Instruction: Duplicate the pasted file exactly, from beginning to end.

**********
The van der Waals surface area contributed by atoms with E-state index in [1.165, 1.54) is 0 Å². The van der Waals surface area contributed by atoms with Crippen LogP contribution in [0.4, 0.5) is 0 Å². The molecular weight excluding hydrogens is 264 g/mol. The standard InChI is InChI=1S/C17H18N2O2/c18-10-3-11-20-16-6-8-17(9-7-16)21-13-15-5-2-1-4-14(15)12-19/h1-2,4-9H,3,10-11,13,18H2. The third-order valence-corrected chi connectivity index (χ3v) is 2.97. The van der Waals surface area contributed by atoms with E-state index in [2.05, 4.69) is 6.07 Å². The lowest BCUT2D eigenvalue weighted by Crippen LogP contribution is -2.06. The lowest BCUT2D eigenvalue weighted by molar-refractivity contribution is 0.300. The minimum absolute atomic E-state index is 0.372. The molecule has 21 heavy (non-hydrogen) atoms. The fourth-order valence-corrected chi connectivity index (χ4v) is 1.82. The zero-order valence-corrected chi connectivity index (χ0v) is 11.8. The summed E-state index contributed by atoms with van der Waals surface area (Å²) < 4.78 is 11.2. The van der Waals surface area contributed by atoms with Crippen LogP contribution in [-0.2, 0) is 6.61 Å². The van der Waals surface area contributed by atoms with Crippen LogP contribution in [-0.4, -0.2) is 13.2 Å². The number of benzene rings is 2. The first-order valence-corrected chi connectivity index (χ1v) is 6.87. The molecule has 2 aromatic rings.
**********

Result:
The van der Waals surface area contributed by atoms with E-state index in [1.165, 1.54) is 0 Å². The van der Waals surface area contributed by atoms with Crippen LogP contribution in [0.4, 0.5) is 0 Å². The molecular weight excluding hydrogens is 264 g/mol. The standard InChI is InChI=1S/C17H18N2O2/c18-10-3-11-20-16-6-8-17(9-7-16)21-13-15-5-2-1-4-14(15)12-19/h1-2,4-9H,3,10-11,13,18H2. The third-order valence-corrected chi connectivity index (χ3v) is 2.97. The van der Waals surface area contributed by atoms with E-state index in [2.05, 4.69) is 6.07 Å². The lowest BCUT2D eigenvalue weighted by Crippen LogP contribution is -2.06. The lowest BCUT2D eigenvalue weighted by molar-refractivity contribution is 0.300. The minimum absolute atomic E-state index is 0.372. The molecule has 21 heavy (non-hydrogen) atoms. The fourth-order valence-corrected chi connectivity index (χ4v) is 1.82. The zero-order valence-corrected chi connectivity index (χ0v) is 11.8. The summed E-state index contributed by atoms with van der Waals surface area (Å²) < 4.78 is 11.2. The van der Waals surface area contributed by atoms with Crippen LogP contribution in [-0.2, 0) is 6.61 Å². The van der Waals surface area contributed by atoms with Crippen LogP contribution in [-0.4, -0.2) is 13.2 Å². The number of benzene rings is 2. The first-order valence-corrected chi connectivity index (χ1v) is 6.87. The molecule has 2 aromatic rings.